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The raconteur Adoor Gopalakrishnan
The raconteur Adoor Gopalakrishnan

RAMKISHORE PARCHA

A peep into the world of Adoor Gopalakrishnan.

I make films about human relationships.

The biggest honour of the country in the world of cinema was bestowed upon Adoor Gopalakrishnan long ago. The Dada Saheb Phalke award winner got the attention and the recognition right from his first film “Swayamvaram” made in 1972. It continues with his latest internationally acclaimed film “Naalu Pennungal” (Four Women), made last year. At the recent Cinema South International Festival held annually in Israel, three films of the versatile filmmaker from Kerala, “Nizhalkuthu” (Shadow Kill), “Vidheyan” (Servile) and a documentary “Dancing With The Enchantress” were screened. This year, the Festival, held under the sponsorship of the film school at Safir College in Sderot, matched up Israel’s south with India’s south and zeroed in on screening Malayalam films. An excerpt from a conversation during the Cinema South International Film Festival held in Sderot in Israel’s Negev region recently.

Why is your most talked about latest film “Naalu Pennungal” not screened at the Cinema South Festival? Since it has a screening at the Jerusalem Film Festival, which got decided long ago, so a screening cannot be held in the same country in such a short span.

What is “Naalu Pennungal” all about?

The film is based on four short stories written by Jnanpith award-winning Malayalam writer Thakazhi Sivasankara Pillai. The film revolves around four women — a prostitute, an unmarried girl, a housewife and a virgin belonging — to four different strata of the society and covers different time spans, from 1940 to 1960, and the changing social milieu. But even in the contemporary context it does not lose relevance.

You seem to make only women-centric films.

No, I make films about human relationships. I am not a filmmaker who is a torchbearer of any women’s movement. I had that clear with my first film “Swayamvaram” and if that was the case then my films like “Mukhamukham” and “Vidheyan” wouldn’t have been received the way they were. My films directly talk with the contemporary time.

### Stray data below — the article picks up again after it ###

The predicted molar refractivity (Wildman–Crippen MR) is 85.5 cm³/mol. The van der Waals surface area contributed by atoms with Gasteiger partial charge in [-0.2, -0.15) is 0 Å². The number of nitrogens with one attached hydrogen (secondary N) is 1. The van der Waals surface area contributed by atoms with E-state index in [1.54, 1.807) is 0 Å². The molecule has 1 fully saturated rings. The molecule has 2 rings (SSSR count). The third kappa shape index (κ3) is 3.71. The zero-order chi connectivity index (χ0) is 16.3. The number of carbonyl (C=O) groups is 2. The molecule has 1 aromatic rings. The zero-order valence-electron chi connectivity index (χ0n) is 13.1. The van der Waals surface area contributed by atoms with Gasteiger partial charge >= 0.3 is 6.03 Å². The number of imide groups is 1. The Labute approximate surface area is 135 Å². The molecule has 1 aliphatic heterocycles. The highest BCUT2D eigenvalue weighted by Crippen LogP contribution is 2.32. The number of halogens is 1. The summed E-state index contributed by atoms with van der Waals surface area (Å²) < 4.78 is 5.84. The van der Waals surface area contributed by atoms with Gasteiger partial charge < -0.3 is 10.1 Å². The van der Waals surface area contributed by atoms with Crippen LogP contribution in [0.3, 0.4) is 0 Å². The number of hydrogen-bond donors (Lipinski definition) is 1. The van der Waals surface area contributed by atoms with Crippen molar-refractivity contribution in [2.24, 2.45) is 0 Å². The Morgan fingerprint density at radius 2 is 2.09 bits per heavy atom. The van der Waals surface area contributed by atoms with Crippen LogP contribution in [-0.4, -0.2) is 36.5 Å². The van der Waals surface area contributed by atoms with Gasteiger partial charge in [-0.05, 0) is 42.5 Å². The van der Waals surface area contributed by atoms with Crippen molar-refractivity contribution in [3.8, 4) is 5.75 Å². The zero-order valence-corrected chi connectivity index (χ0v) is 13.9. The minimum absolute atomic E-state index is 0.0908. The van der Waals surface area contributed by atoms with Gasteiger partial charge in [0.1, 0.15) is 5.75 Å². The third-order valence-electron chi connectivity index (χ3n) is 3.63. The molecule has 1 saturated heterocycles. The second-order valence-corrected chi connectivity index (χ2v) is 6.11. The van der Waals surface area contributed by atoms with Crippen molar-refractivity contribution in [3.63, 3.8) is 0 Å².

Your film “Nizhalkuthu” (Shadow Kill) was more talked about for its premise?

The plot is set in the 1940s and it is about Kaliyappan, a hangman. It earned a lot of praise and awards in the film festivals of Toronto, London, Italy and France. The film explores the recesses of the human consciousness. We always think about death with a vague perspective and are not able to think about it when it comes. The film refers to the story from the Mahabharata, where the Kauravas employ a witch hunter to kill the Pandavas.

What do you consider most while selecting apremise?

I do not make any extra effort. They can come from anywhere. Films reflect our lives. When I made “Antarman”, a friend of mine had adopted a child then. The characters lived by Nandita Das, Manju Pillai, Gitu Mohan Das and Padmapriya on screen are around in our society and so are realistic.

We have enough market for such realistic cinema and your “Four Women” is now going to have a mass release in Poland.

Yes, this new breed of young filmmakers such as Murali Nayar, Anurag Kashyap and Vishal Bharadwaj are making better realistic cinema in India. (The commercial rights of “Four Women” has been bought by Polish TV.)

You are seen as the global face of Indian cinema after Satyajit Ray. Your comment on it.

I do not agree, nobody can take Ray’s place, not even me. He was a great filmmaker. It is a different issue that after him my films are liked a lot in Europe.

What could be the reason that in the recent Nantes Film Festival in France there were only two Indian entries when we are known as the country that produces the maximum number of films in the world?

Yes, it is amazing. I feel the awards’ politics is to be blamed for this state of films and filmmakers. Nowadays, films are either made for the market or to grab awards. Whereas we need to think and make films which are always relevant for viewers, time and market.

Why have you not made any Hindi film so far?

Making a film for me is a challenge. Till I don’t get convinced and confident on the language front I will not make a Hindi film. Both Satyajit Ray and Mrinal Sen made films in Hindi but they didn’t do well. People see such cinema from a different perspective. My films are different too.

What are you doing next?

I am working on my new film “A woman, to Man”. This too is based on a story by Thakazi Sivasankara Pillai.


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